Researchers at the new Arthritis Research UK Experimental Arthritis Treatment Centre at King’s College London aim to investigate new and better ways to diagnose and treat patients with inflammatory arthritis.
The medical research charity, the fourth-largest in the UK, has awarded the centre £225,000 over three years.
The centre will also receive support from the National Institute for Health Research (NIHR) Biomedical Research Centre at Guy’s and St Thomas’ NHS Foundation Trust and King’s College London, as well as financial support from the Quintiles drug research unit at Guy’s Hospital.
The research team, led by Professor Andrew Cope, is collaborating with King’s College Hospital and Guy’s and St Thomas’ NHS Foundation Trusts as part of King’s Health Partners Academic Health Sciences Centre.
The Experimental Arthritis Treatment Centre will offer a wider range of opportunities for patients to participate in high quality research studies. A particular focus will be to develop better and more efficient ways of recruiting people into experimental drug trials. This means better communication with patients.
They hope to pioneer preventive therapy by identifying what makes some people more susceptible to inflammatory arthritis, and by predicting which patients may be at high risk of developing potentially life-threatening complications such as a heart attack or stroke.
The centre hosts one of only two UK accredited clinical trials units dedicated to co-ordinating large clinical trials of new therapies for joint, bone and muscle diseases.
Professor Cope commented: “We have an outstanding team who are at the forefront of medical research into inflammatory arthritis, combined with unparalleled facilities at King’s College London. Working with our partner NHS Foundation Trusts as part of King’s Health Partners, our specialist clinics in the outpatients department allow us to study patients at different stages of their disease. This helps us to decide which treatments are best for individual patients.”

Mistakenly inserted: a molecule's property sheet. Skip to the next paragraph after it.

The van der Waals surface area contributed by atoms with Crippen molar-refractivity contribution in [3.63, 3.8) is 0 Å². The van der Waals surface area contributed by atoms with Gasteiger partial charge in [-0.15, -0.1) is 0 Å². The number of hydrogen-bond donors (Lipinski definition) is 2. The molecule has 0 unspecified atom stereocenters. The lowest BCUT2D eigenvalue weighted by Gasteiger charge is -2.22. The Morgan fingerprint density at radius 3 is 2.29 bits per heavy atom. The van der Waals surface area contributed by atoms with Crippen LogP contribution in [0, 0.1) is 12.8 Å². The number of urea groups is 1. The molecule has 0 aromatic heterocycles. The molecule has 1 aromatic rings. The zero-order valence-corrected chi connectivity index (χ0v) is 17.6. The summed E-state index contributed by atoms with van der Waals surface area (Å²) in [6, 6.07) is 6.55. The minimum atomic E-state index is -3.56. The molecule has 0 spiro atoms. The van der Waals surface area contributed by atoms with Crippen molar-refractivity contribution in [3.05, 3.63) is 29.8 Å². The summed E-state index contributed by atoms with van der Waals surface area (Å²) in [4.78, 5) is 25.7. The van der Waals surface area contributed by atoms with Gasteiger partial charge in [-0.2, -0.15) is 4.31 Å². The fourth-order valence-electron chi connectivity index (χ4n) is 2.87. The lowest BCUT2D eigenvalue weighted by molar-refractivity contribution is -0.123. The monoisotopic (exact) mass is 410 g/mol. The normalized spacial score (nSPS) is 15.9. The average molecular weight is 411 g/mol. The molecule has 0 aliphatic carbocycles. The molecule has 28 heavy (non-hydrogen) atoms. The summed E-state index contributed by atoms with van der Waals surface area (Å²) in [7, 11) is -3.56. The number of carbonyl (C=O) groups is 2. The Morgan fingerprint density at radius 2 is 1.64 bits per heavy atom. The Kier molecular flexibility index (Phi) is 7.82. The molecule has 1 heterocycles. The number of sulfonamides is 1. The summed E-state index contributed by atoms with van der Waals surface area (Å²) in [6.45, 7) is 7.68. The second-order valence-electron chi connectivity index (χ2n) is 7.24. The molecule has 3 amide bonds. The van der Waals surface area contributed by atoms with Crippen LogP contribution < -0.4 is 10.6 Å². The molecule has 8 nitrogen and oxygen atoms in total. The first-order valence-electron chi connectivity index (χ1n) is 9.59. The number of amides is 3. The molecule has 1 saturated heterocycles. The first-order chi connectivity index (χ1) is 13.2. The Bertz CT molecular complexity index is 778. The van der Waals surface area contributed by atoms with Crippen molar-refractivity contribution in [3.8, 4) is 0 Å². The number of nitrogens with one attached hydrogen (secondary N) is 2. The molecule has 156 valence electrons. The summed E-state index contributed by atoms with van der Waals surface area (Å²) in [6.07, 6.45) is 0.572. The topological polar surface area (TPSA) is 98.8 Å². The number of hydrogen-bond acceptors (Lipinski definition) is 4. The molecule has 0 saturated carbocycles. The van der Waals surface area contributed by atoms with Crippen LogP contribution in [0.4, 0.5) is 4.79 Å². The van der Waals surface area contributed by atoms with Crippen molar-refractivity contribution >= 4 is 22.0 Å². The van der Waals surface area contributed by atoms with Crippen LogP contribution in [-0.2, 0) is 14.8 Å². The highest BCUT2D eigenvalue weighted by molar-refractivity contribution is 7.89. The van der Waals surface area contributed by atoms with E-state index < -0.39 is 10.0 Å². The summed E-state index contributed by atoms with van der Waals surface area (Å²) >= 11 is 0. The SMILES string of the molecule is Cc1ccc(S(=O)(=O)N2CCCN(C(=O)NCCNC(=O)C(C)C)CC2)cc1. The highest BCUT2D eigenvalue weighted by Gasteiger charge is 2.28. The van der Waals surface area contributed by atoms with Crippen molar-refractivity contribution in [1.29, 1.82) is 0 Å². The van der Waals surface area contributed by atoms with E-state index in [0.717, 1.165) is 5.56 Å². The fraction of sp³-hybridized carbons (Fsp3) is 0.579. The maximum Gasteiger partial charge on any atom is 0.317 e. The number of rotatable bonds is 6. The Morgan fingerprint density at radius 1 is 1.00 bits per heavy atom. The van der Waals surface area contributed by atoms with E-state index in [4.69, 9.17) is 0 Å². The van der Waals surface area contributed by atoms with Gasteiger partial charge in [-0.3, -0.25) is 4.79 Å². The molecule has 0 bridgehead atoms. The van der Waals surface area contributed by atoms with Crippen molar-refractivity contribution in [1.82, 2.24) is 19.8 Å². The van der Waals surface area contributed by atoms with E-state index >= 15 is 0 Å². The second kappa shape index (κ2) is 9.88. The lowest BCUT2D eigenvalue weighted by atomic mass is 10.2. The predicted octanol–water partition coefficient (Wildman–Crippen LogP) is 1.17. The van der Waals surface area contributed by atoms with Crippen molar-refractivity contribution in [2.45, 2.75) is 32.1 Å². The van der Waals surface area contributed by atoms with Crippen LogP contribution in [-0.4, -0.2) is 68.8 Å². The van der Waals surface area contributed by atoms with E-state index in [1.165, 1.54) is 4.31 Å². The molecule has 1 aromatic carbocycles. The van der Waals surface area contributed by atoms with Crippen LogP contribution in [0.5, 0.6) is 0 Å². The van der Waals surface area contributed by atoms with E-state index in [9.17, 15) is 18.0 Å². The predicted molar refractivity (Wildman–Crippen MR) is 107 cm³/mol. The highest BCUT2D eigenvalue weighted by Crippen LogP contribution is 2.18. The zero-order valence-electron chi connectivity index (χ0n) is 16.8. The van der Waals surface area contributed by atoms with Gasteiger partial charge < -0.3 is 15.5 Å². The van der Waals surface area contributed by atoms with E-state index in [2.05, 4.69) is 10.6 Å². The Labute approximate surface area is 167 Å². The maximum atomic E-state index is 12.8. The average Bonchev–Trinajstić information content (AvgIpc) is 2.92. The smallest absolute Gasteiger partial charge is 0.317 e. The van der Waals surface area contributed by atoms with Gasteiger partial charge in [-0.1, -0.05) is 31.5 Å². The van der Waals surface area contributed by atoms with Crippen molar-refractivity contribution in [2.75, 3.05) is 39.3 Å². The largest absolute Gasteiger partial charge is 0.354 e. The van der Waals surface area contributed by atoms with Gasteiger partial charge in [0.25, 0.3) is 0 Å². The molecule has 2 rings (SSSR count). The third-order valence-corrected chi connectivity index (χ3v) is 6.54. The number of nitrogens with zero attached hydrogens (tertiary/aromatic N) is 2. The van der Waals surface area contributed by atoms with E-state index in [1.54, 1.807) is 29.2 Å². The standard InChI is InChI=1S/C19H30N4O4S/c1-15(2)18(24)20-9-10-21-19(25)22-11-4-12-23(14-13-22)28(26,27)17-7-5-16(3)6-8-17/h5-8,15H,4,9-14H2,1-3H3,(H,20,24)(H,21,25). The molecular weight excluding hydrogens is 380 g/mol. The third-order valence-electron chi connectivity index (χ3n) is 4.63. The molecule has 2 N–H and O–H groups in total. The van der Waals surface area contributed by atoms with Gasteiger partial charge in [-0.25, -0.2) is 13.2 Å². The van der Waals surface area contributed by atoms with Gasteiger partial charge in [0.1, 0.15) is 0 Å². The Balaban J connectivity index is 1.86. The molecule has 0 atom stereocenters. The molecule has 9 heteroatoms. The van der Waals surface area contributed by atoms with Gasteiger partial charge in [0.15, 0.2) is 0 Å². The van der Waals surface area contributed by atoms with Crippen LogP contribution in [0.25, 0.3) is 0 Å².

“We also undertake research to identify changes in lifestyle that could affect our patients’ condition, such as diet, sleep and exercise. It’s incredibly rewarding, as patients will both contribute to our research and directly benefit from it.”
About rheumatoid arthritis
Rheumatoid arthritis affects nearly half a million people in the UK. It is a chronic, disabling condition in which the body’s immune system attacks the joints.
Although newer biologic treatments pioneered by Arthritis Research UK have made a huge difference to patients’ lives, a proportion do not respond. Critical knowledge is needed to target the most appropriate treatments to the right patients.
Medical director of Arthritis Research UK Professor Alan Silman said: “There’s a real need to do in-depth testing of the benefits and safety of new drugs in small numbers of patients before large scale trials can begin. Our new experimental arthritis treatment centres will provide the resources to study patients in these key first stage studies.”
Professor Cope’s team of researchers has specialist expertise in investigating the causes of inflammation and will be focusing on rheumatoid arthritis, psoriatic arthritis and connective tissue diseases like lupus.
The team’s specialist knowledge includes:
Identifying white blood cells and the molecules they produce that are responsible for damage to joints and tissues
Identifying gene mutations that put people at highest risk of developing inflammatory diseases such as rheumatoid arthritis and lupus.
Posted on Thursday 14th June 2012